Paley’s Watchmaker

6th February 2019

Back to common room category

Ahhh…the watchmaker. The theologians’ favourite analogy due to it’s absolutely brutal duality. This argument divides the room like no other and here is how:

Postulated by William Paley, with contributions from names such as Joseph Butler, Jean-Jacques Rousseau, and even the messiah of modern atheism, Richard Dawkins, it outlines the idea that the very intricate design of a watch, (read- “universe”) implies that it must absolutely have a maker, or creator. Or HIM. The big guy upstairs.

It is a teleological argument, which means it is an argument from design. This means it draws its comparisons and evidence from things already in existence, sometimes also referred to as an “a posteriori” argument.

It is presented as a logically consistent theory that if one was to walk down a path, and find a watch, even if the watch was not functional, one would still assume somebody has, at some point, made that watch. It is then a whole separate argument whether said watch was made broken, or became broken, but we’ll come back to this train of thought later.

Here’s why the room splits though- the idea that a watch is at all similar to the universe, is simplifying the world too much. Darwinism has proposed the collection of ideas which implies that humans have evolved from apes, who evolved from some other monstrosities, who evolved from bacterium. Point is- the complexity of what we are today was acquired over many millions of years, and didn’t happen overnight.

If we are to believe scientific research, it may be the case that children generations from now are born with indents in their pinkies because of the way we’ve been holding our smartphones. Even that prediction can be used as proof that the complexity of the human design was not a factual, singular occurrence but rather a long development period.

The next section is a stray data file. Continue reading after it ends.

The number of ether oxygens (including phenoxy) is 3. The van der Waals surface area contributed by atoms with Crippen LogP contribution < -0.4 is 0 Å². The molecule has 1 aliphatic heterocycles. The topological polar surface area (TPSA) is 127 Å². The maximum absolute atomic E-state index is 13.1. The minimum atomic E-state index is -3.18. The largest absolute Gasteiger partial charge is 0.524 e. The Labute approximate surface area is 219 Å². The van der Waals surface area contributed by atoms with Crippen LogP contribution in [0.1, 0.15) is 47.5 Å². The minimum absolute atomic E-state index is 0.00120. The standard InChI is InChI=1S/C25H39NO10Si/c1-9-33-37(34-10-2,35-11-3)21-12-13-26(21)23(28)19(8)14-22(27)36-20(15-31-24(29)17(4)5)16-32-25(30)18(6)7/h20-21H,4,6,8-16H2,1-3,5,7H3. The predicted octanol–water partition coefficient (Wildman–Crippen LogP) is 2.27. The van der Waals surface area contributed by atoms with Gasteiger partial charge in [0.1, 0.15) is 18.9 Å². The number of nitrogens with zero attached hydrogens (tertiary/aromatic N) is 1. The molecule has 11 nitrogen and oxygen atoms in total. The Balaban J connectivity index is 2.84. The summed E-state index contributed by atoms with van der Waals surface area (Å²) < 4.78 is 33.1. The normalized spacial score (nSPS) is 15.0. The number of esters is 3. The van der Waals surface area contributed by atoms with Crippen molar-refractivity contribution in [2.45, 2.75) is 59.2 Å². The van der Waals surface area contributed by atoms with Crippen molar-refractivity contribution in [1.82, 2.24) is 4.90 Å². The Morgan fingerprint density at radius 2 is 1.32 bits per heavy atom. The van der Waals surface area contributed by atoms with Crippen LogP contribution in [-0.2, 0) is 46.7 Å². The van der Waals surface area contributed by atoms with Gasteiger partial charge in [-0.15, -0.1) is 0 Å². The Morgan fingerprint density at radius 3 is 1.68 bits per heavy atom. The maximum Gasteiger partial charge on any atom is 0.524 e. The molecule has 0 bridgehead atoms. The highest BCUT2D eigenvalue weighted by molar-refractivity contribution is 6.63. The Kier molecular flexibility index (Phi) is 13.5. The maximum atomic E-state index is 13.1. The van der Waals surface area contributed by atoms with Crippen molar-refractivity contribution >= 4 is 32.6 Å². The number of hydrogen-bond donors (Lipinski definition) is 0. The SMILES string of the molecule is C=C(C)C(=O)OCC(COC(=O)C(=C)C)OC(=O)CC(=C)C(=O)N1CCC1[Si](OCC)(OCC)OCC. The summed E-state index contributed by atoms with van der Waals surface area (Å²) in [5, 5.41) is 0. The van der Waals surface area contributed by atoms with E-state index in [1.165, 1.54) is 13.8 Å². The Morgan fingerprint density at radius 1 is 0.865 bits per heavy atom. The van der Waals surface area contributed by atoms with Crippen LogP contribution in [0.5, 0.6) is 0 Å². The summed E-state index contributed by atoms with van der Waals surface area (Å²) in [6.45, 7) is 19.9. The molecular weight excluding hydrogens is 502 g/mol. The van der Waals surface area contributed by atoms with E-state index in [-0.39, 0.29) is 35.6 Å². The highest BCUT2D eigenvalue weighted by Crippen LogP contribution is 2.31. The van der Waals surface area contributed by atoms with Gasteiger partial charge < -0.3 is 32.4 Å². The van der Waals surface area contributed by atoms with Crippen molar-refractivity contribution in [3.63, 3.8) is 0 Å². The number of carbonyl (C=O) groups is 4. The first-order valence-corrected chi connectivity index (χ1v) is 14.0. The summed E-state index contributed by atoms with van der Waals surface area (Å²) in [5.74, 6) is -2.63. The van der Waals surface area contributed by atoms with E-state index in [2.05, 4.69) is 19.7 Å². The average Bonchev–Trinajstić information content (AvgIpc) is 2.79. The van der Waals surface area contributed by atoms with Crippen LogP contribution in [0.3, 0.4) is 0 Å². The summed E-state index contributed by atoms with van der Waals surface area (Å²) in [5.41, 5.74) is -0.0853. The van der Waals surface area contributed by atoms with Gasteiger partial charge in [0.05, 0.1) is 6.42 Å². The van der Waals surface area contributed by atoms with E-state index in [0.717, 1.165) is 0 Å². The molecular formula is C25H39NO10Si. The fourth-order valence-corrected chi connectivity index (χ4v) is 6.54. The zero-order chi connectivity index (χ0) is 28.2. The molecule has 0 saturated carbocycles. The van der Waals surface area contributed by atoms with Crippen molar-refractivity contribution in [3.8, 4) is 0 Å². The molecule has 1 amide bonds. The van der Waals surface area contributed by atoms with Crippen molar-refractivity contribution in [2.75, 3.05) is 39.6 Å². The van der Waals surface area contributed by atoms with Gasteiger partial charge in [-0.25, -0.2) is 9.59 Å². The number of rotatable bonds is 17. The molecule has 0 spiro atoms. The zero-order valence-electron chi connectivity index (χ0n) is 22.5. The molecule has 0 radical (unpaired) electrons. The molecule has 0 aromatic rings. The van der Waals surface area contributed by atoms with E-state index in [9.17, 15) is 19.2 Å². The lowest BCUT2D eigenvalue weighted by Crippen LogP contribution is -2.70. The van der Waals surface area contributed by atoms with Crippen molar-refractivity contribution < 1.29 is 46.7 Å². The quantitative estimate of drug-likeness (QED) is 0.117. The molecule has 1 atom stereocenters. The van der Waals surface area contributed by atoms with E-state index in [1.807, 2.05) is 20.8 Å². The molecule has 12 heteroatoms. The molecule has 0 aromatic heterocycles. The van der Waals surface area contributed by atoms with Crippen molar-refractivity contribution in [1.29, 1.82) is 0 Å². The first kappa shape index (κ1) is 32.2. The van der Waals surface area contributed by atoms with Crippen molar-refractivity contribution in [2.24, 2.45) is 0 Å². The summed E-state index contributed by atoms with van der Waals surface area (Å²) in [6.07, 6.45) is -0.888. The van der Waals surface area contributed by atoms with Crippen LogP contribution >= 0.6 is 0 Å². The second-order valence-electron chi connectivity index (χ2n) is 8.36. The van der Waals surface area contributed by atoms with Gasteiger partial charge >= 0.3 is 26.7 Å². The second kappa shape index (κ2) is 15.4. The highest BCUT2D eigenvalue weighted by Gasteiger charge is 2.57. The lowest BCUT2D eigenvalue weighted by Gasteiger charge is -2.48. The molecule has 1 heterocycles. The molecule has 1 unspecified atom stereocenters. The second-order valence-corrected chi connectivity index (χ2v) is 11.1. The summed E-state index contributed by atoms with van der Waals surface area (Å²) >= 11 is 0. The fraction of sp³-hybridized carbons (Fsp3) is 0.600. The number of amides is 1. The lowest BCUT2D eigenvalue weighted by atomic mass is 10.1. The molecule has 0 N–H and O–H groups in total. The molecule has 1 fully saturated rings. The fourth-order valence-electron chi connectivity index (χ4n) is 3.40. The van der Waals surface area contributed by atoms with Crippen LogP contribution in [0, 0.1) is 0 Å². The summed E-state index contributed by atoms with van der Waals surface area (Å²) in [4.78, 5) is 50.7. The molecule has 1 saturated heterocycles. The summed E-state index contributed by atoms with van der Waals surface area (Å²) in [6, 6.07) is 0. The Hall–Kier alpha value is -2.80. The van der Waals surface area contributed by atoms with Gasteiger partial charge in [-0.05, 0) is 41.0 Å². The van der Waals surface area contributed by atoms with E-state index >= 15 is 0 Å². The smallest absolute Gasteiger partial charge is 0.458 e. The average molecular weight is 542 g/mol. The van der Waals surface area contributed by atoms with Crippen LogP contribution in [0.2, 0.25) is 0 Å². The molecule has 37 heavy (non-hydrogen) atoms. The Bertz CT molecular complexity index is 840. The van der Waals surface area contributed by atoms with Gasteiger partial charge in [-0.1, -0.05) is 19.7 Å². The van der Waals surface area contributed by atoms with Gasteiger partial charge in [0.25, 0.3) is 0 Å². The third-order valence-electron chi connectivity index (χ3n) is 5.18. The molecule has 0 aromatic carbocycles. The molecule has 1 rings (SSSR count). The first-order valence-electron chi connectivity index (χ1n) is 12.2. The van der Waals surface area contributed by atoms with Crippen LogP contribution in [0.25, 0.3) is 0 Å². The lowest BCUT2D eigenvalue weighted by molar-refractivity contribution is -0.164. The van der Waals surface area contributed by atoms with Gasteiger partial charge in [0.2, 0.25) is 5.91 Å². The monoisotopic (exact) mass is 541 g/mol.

This is kind of an argument which disproves “irreducible complexity.” Irreducible complexity, is the idea that some natural systems are so complex that they could not have possibly developed through a variety of tiny changes over time, but rather were created to be the perfect, fully-functioning machine that they are.

This however makes no sense, if we consider the current creation process of anything- a prototype is typically a necessity, to figure out whether the design will work at all, and in order to improve on it. For example, the iPhone 8 didn’t just happen out of nowhere, and we all had to deal with the atrocity that the 5C was.

The theist would then argue that just because humans are incapable of plopping down a perfect design that works, it doesn’t mean God wouldn’t have that ability.

Multiverse theory fans (read- “we’ve seen 3 episodes of Rick and Morty”) may even argue that God didn’t plop down the perfect design, and actually the universe is full of versions of Earth with human designs that didn’t work (i.e- too many, or not enough limbs, eyes which didn’t develop enough or maybe developed too much, etc.) This is where the thought process of “created broken or became broken” comes back. If we were created perfect, what caused us to break- whether that’s human depravity of the brain (serial killers and such) or physical disabilities?

Well, the Bible would have us believe the story of Genesis, where a giant serpent talks a grown adult woman into eating an apple that leads to the fall of humanity as we know it. This feels a little unrealistic, in comparison to the very logical idea that human design is simply flawed with things like recessive alleles being able to carry diseases without manifesting them in the carrier. (For more on this, head over to the Science course.)

However, the idea of millions of years of development can be very difficult to comprehend and visualise, therefore, when science was sparse and generally looked down upon, the idea of a Divine Creator was very appealing, and remains very appealing to many, to this day. It is easier to visualise and therefore to understand.

Intelligent design has been a concept heavily features in almost all, if not all, holy books, in many religions across the world stretching back to ancient Egypt, ancient China and all the other fun Ancients. This doesn’t automatically mean it’s correct though- if you recall, the Ancients believed slitting their wrists and screaming prayers into the night would cure the plague, so they’re not necessarily the authorities on all things ever.